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Today, PLAP includes six monitoring fields – two sandy fields and four clayey till fields – one of the sandy fields is currently on standby.
Besides the pesticide-related monitoring, which includes monitoring of the water balance and agricultural practices of the fields, the PLAP fields are applied for monitoring of other parameters, such as inorganic chemical parameters and bacteria.
Selection of fields
To apply the PLAP-monitoring data directly in the regulation of pesticides in Denmark, the fields have been selected to represent the Danish soil types and climatic conditions. Additionally, the clayey till fields have been selected because they have a tile drain system installed at the latest in 1940 to minimise any artificial transport pathways to the groundwater from the surface of the field.
The map shows the annual net precipitation across Denmark and the location of the six PLAP fields. The PLAP fields are located so they represent the span in net precipitation observed in Denmark: Jyndevad, Estrup, Silstrup and Tylstrup in Jylland and Faardrup and Lund on Sjælland.
Cultivation of the PLAP fields
The PLAP fields are cultivated in accordance with conventional agricultural practice as regards rotation of crops and soil preparation. Only approved pesticides for use in Denmark are applied and in maximum permitted doses.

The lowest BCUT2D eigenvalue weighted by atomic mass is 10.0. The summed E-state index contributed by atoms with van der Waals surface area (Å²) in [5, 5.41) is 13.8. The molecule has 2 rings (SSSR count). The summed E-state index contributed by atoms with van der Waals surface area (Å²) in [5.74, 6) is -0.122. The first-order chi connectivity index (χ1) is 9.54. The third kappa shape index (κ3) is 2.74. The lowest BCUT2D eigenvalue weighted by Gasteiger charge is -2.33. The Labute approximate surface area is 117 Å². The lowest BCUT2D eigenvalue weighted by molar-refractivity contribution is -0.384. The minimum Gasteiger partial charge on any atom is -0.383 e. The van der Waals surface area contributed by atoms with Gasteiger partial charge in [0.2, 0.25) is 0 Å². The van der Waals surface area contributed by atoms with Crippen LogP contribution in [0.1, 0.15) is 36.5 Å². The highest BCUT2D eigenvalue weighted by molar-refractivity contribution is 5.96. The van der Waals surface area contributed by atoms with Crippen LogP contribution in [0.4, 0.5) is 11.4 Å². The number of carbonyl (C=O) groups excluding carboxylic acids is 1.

The monitoring programme
Each PLAP field consists of a cultivated area surrounded by a grass buffer zone, where the installations for sampling and monitoring are established.
The installations include:
Piezometers for measuring the groundwater table
Suction cups for sampling soil water in 1 to 2 m depth
Vertical screens in four depths wherefrom the groundwater is sampled either monthly or quarterly
Horizontal screens in 2 and 3.5 m depths from where groundwater is sampled monthly at the clayey till fields
Horizontal screens installed just beneath the groundwater table at the sandy fields (2.5 m at Jyndevad; 4.5 at Tylstrup
A tile drain system underneath the cultivated area in 1.1–1.2 m depths (only at clayey till fields)
TDR for measuring the water content of the soil down to 2 m depth
Temperature sensors for measuring the soil temperature down to 2 m depth
Sensors, transducers and V-notch for measuring drainage (only clayey fields).
ISCO samplers for collecting the water flow proportional from the tile drain system
The organisation of the PLAP fields
The figure shows the design of a PLAP field. The white area in the middle is the cultivated part of the field and the surrounding grey area is the grass buffer zone. The arrow shows the overall flow direction of the groundwater under the field, according to which the installations are placed.
A farmers dilemma
Listen to farmer Mogens’ talk about the PLAP and about how he has cooperated with the scientists by letting them lease his fields. The video ‘A farmer’s dilemma’ is made by Underground Channel.
For English subtitles: go to Settings and change Undertekster to engelsk.
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